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10 February 2023

#Review - Princess Floralinda and the Forty-Flight Tower by Tamsyn Muir

Cover for audio book "Princess Floralinda and the Forty Flight tower" by Tamsyn Muir. In a craggy wilderness, a sinister tower stands on a rocky outcrop. Lights are lit in the upper windows. It has a pointed roof. Settling on the roof is a spiny dragon.
Princess Floralinda and the Forty-Flight Tower
Tamsyn Muir (narrated by Moira Quirk)
Recorded Books Inc, 30 November 2020
Available as: Audio, 4 hours 9 minutes
Source: Audio subscription
ASIN: B08N2L23D4

I listened to Princess Floralinda and the Forty-Flight Tower as an audio book.

I have to admit that I listened to Princess Floralinda and the Forty-Flight Tower because I've been reading Tamsyn Muir's Locked Tomb series as audio (if that makes sense) so it popped up as a recommendation. Keen to see what else Muir had written (and given Quirk's excellent work on those stories) I downloaded it.

The first things to say is that this is a very different - and simpler - story than the Locked Tomb books. It's basically a fairy-story crossed with a D&D session, as Floralinda, abandoned at the top of her tower by a witch, gives up on a prince rescuing her and has to fight her way down to the bottom, overcoming a different monster on every level. She shows great ingenuity doing this and it's fun seeing her outwit worse and worse monsters and accumulate some useful resources.

In doing this Floralinda also meets and befriends a fairy with broken wings, and learns a lot about being practical, strong and un-Princesslike.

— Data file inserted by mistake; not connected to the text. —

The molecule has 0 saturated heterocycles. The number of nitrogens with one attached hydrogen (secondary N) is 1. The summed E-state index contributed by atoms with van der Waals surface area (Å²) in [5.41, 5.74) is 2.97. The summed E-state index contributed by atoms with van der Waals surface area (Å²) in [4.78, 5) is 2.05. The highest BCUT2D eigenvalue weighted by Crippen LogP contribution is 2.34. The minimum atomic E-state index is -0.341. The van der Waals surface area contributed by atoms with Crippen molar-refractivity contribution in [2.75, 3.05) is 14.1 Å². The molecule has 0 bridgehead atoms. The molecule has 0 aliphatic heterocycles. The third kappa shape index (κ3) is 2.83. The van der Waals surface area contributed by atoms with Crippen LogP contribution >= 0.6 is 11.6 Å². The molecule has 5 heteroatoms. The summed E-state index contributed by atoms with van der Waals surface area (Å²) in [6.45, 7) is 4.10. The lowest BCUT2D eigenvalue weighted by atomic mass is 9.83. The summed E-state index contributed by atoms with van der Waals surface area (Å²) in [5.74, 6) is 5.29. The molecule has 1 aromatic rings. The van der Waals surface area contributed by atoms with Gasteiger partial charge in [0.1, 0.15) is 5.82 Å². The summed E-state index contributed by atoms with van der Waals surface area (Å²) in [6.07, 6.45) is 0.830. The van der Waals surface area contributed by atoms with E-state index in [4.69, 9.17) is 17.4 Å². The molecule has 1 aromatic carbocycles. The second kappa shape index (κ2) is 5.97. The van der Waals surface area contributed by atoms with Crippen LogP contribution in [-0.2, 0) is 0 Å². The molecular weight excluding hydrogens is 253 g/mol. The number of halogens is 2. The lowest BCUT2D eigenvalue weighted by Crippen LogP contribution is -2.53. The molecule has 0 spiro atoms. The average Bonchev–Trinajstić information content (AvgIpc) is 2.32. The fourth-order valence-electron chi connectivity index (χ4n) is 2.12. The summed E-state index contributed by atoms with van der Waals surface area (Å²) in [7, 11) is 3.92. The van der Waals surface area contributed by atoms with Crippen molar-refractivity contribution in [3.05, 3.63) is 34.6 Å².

Then things turn dark.

Through the progression of monsters, variously despatched by skill, guile and luck, we see a slow transformation of the princess. This is reflected not only in her fights with monsters but in other respects too - her developing relationship with that fairy, and her attitude to her own life. What with injuries, holdups while weapons are honed or resources gathered, and close scrapes with injury or death, there is both time and cause for reflection by Floralinda on what she wants. 

And when she decides what that is, there is nobody who can stop her.

One of the really fun things about this book was seeing Floralinda develop into somebody who can honestly admit that there are bad things she must do, and other bad things that she wants to do and that she is going to do. And then seeing her emerge as a person who can put her own life, and that change, into wider context and decide that perhaps, no, some of those are things she won't do. While she does develop in skill and strength, it's also a moral process, a coming of age, that makes her question who she is and what she wants from life.

If that makes this book sound over solemn and freighted with Messages, it really isn't, it is immensely pacy, enjoyable to read and really funny, if inevitably gruesome in places. While it was a bit of a shock at first to hear Quirk's palate of voices used in a different context from her Locked Tomb readings, and I did initially associate them with the characters form those stories, the personalities here are very different and very quickly came to stand apart.

Recommended, and hearing this made me realise afresh what a wide-ranging and flexible writer Muir is. 

You can get the audio of Princess Floralinda and the Forty-Flight Tower here.

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